Third, they document the “value gap” in Generative AI, which is illustrated by charts that reveal diminishing levels of user engagement and growth. These are not indicators of robust health.
The upshot is that the current crop of GenAI apps initially succeeded in garnering massive attention and awareness, but they failed to hook most of those users into a routine habit. Which is precisely why the next generation of apps must begin by analyzing user workflows and finding routine tasks to streamline, boosting productivity by making the interface more intuitive and natural.
If you believe, as I do, that generative AI and other artificial intelligence tools can provide a major productivity boost (and even a creativity boost, see the next item!) to human workers, then you’ll find much to appreciate in this article.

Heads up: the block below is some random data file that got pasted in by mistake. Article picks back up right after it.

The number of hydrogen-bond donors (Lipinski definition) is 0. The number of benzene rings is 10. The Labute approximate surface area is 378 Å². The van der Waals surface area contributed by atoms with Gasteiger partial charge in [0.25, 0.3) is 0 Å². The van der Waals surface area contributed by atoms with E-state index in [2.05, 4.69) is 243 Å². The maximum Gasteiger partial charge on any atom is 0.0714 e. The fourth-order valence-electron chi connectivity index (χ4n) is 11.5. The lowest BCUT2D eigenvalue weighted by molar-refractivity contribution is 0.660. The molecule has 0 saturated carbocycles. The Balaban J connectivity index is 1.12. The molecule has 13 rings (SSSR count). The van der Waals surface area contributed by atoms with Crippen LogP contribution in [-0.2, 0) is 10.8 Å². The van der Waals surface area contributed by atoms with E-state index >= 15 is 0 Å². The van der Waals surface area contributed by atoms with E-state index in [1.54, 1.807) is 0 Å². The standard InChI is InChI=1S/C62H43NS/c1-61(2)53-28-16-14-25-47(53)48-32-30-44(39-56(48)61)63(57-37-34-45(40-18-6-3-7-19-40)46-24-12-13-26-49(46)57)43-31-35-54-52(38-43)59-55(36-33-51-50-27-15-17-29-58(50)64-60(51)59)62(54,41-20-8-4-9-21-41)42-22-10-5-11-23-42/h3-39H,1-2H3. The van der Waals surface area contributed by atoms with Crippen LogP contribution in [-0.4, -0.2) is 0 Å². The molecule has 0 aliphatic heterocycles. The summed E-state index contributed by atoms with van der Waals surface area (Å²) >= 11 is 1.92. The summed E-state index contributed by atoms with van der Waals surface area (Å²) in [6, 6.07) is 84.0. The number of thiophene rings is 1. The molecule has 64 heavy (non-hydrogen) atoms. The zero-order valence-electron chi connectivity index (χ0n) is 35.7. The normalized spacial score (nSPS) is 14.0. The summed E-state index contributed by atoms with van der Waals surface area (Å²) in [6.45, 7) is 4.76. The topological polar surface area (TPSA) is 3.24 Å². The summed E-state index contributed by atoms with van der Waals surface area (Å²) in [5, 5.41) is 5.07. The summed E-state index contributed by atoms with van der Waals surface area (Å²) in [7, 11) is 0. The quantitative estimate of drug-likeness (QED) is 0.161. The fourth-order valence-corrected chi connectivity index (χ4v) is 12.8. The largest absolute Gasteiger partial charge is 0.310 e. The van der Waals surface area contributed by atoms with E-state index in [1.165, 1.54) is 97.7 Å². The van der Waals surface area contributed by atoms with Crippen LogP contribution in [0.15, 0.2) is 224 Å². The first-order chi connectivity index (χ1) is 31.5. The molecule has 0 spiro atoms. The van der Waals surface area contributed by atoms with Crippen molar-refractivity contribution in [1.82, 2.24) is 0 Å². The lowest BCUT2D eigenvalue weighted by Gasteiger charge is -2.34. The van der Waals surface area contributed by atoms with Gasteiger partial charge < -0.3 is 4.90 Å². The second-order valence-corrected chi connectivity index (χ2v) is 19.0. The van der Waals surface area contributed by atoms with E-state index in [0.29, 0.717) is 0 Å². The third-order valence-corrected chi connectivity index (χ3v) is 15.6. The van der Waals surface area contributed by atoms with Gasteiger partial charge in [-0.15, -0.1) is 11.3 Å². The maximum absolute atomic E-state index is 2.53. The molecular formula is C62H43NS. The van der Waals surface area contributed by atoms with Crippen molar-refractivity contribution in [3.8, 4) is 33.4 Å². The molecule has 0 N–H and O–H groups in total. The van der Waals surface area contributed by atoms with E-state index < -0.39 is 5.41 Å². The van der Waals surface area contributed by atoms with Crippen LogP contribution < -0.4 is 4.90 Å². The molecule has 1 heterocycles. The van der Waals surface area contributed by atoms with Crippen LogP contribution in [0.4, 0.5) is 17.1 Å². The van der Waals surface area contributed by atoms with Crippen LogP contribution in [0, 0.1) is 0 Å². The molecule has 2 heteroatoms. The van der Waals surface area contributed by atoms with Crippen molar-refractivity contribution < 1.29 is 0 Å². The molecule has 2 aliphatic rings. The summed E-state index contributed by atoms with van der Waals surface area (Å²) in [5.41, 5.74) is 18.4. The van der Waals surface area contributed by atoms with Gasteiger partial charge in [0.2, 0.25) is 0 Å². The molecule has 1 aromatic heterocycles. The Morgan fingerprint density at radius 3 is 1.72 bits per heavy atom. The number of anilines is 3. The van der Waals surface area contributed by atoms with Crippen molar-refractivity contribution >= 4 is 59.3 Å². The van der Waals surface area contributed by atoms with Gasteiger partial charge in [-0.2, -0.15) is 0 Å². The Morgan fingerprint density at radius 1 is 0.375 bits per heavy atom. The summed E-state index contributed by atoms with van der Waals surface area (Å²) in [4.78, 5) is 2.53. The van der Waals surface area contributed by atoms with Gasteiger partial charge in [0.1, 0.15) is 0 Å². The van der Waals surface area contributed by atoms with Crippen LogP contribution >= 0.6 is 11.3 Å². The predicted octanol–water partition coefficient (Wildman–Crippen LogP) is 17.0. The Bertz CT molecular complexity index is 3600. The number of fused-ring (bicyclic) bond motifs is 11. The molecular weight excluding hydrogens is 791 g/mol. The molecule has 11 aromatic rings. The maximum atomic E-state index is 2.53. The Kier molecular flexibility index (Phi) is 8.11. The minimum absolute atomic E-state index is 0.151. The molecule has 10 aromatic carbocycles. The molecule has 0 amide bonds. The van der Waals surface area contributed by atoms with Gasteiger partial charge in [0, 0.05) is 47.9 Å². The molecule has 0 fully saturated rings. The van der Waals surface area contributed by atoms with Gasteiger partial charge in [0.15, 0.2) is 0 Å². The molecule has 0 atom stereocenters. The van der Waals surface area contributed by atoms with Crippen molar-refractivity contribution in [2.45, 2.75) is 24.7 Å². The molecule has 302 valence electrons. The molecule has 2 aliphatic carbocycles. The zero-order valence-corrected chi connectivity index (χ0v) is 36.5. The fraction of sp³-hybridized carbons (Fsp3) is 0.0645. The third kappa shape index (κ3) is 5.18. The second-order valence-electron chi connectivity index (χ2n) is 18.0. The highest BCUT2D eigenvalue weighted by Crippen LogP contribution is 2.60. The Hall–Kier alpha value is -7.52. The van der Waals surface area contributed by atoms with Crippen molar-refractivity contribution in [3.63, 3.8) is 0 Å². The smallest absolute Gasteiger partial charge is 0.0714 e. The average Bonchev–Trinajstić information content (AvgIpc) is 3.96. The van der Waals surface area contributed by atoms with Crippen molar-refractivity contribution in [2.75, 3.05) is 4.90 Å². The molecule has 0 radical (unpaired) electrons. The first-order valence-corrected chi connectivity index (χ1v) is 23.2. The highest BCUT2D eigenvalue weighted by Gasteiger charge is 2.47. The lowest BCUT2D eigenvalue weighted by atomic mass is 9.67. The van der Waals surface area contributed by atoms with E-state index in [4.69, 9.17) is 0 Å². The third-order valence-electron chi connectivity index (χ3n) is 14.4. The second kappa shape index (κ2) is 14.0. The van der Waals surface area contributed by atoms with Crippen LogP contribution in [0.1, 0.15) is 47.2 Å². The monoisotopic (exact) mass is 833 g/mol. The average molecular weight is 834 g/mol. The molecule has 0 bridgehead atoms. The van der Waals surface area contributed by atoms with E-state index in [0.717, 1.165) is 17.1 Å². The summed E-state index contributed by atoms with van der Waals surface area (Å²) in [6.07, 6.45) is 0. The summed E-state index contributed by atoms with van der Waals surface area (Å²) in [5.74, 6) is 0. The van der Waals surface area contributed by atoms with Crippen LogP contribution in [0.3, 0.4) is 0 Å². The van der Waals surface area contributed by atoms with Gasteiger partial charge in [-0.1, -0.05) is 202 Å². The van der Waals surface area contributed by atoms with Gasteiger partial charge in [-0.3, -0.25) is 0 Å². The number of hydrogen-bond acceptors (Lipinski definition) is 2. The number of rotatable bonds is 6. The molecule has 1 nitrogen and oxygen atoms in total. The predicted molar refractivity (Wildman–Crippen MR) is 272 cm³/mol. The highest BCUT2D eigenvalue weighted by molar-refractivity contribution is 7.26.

Midjourney for cinematic storytelling
For about 16 months, I have been paying attention to the rapid progress in generative AI for images. I started with DallE 2 when it was first released in early 2022, but found it cumbersome and the results uneven and disappointing.
A few months later, Midjourney was released, along with a bunch of GenAI apps built on the open source Stable Diffusion model. So I tried them. To my surprise, I got hooked.
This is pure fun for me because I am an oil painter, so I have a certain level of skill to benchmark against the AI.
The most recent three versions of Midjourney have blown my mind. The quality of the imagery is very good. You still get bizarre artifacts like extra fingers or random illogical details, but that’s part of the wonder and oddball joy of collaborating with a robot brain.
I am aware that other folks are able to obtain similar results or better results with other tools, and that there is a new version of DallE available, and also that multi-modal generative AI will soon mean that you can generate images from a chatbot and so on. If I tried to convey all of that here, I would need a different newsletter. This space evolves in weeks, not months.